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10 of the Best Sources of Alpha-Linolenic Acid (ALA)

Flaxseeds and chia seeds may be the best known whole food sources of alpha-linolenic acid, or ALA, but there are also plenty of other foods that contain a lot of this short-chain omega-3 fatty acid. The following foods have been singled out as being exceptionally good sources of alpha-linolenic acid (their ALA content as % of total weight is provided in brackets):

Alpha-Linolenic Acid in Foods
  • Camelina seeds: 33 %
  • Flaxseeds: 26 %
  • Perilla seeds: 24 %
  • Sacha inchi seeds: 19 %
  • Chia seeds: 18 %
  • Hemp seeds: 8 %
  • Walnuts: 9%
  • Rapeseeds: 4 %
  • Pecans: 1 %
  • Wild berries: 0.25 %

If you are trying to reap the unique health benefits of ALA by increasing your intake of this short-chain omega-3 fatty acid, be sure to include the above-listed ALA-rich foods in your diet. Here's more information about the above-listed top source of ALA above, including tips on how to incorporate them into your diet:

1. Camelina Seeds

Also known as false flax or by its scientific name Camelina sativa, camelina is an ancient oil seed crop that was grown in Europe already more than 4000 years ago. In recent years, camelina seeds and oil have been making a comeback because they are among the best natural sources of alpha-linolenic acid. You can sprinkle camelina seeds over salads or add them raw to bread doughs, or you can soak them overnight to turn them into a gel that can be used as a binder in baking. You can buy camelina seeds online if you have trouble finding them in regular health food stores (camelina oil is typically easier to find in the stores).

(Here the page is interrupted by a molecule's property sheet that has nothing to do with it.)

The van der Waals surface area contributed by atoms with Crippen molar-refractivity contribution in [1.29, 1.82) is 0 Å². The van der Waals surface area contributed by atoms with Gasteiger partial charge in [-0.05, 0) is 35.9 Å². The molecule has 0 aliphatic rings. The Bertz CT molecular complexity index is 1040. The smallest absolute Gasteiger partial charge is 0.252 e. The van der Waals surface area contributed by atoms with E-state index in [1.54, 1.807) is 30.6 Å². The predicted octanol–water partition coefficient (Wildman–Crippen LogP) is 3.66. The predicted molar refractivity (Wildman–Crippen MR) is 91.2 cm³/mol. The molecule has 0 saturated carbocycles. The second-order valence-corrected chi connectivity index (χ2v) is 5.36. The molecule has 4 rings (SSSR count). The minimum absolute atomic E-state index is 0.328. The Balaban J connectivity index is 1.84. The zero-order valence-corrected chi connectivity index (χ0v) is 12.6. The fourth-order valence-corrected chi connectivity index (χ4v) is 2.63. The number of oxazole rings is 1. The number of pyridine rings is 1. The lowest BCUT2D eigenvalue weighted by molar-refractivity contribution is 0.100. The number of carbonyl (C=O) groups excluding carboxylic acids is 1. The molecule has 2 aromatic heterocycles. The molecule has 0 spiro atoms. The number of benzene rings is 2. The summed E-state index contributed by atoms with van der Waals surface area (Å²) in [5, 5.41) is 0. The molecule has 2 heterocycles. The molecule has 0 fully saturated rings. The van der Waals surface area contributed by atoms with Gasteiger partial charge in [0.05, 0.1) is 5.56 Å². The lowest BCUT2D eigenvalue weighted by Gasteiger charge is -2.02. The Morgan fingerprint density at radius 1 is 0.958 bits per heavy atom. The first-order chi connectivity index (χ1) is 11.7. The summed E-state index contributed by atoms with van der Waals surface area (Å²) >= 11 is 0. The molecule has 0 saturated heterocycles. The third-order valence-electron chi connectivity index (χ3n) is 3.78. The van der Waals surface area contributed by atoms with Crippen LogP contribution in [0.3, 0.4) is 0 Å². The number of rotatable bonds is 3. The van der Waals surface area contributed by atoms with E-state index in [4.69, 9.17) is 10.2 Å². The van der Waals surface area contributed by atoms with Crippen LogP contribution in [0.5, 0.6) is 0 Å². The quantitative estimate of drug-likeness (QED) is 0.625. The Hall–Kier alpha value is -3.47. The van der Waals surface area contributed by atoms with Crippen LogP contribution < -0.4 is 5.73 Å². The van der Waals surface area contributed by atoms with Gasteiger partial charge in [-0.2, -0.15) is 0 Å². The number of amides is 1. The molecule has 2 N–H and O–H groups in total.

2. Flaxseeds

Flaxseeds are such an excellent source of alpha-linolenic acid that they are often given to hens in order to allow them to produce omega-3 rich eggs. But not only do chickens love them, flaxseeds are also popular among us humans! You can use flaxseeds, for example, to boost the alpha-linolenic acid content of your salads, oatmeal, yogurt, baked goods, smoothies, homemade granola bars, and more. To make the alpha-linolenic acid in flaxseeds more accessible to your body's cells, it is a good idea to grind them before you add them to the dish. Also flaxseed oil, which is made by extracting the fatty acids from whole flaxseeds, is an excellent source of alpha-linolenic acid, so you may also want to incorporate cold-pressed flaxseed oil into your diet.

3. Perilla Seeds

In Asia, the ALA-rich seeds of the Perilla frutescens plant are used toasted and ground into a nutritious powder that is used as a spice in soups, vegetable and noodle dishes, fishcakes, and on top of desserts. The toasted seeds can also be pressed to make perilla oil, a culinary oil that is used in salad dressings and dips.

4. Sacha Inchi Seeds

Next up on our list of the best food sources of alpha-linolenic acid are sacha inchi seeds. Eaten the same way as common nuts like walnuts and pecans, sacha inchi is a healthy, omega-3 rich seed that has been used consumed in South America for thousands of years. It is also sold in the form of oil, which contains even more alpha-linolenic acid than the seeds. According to a study published in the journal Grasas y Aceites, about 50% of sacha inchi oil is alpha-linolenic acid.

5. Chia Seeds

Not only are chia seeds good for you, they are also easy to incorporate into any diet. One of the easiest and tastiest ways to eat chia seeds is to add them to homemade smoothies. And the great thing about whipping up a chia smoothie is that not only will you be boosting the ALA-content of your smoothie, you will be adding plenty of protein to the mix because chia seeds are packed with protein, too.